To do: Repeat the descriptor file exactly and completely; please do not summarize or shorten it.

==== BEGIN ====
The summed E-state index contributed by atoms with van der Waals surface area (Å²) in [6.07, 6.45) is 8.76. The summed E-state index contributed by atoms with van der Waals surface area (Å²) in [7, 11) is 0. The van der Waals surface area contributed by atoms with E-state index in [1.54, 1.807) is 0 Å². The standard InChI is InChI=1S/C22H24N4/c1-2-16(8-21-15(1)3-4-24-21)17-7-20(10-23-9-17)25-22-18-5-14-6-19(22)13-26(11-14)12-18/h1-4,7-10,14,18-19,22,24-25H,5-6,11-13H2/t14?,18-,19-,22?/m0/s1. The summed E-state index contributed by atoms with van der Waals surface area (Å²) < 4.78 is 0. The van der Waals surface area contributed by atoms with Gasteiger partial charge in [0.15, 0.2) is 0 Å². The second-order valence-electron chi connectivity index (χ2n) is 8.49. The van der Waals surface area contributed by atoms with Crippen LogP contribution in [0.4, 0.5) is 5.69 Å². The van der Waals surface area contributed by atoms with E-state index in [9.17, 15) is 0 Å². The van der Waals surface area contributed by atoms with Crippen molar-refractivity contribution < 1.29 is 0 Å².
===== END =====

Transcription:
The summed E-state index contributed by atoms with van der Waals surface area (Å²) in [6.07, 6.45) is 8.76. The summed E-state index contributed by atoms with van der Waals surface area (Å²) in [7, 11) is 0. The van der Waals surface area contributed by atoms with E-state index in [1.54, 1.807) is 0 Å². The standard InChI is InChI=1S/C22H24N4/c1-2-16(8-21-15(1)3-4-24-21)17-7-20(10-23-9-17)25-22-18-5-14-6-19(22)13-26(11-14)12-18/h1-4,7-10,14,18-19,22,24-25H,5-6,11-13H2/t14?,18-,19-,22?/m0/s1. The summed E-state index contributed by atoms with van der Waals surface area (Å²) < 4.78 is 0. The van der Waals surface area contributed by atoms with Gasteiger partial charge in [0.15, 0.2) is 0 Å². The second-order valence-electron chi connectivity index (χ2n) is 8.49. The van der Waals surface area contributed by atoms with Crippen LogP contribution in [0.4, 0.5) is 5.69 Å². The van der Waals surface area contributed by atoms with E-state index in [9.17, 15) is 0 Å². The van der Waals surface area contributed by atoms with Crippen molar-refractivity contribution < 1.29 is 0 Å².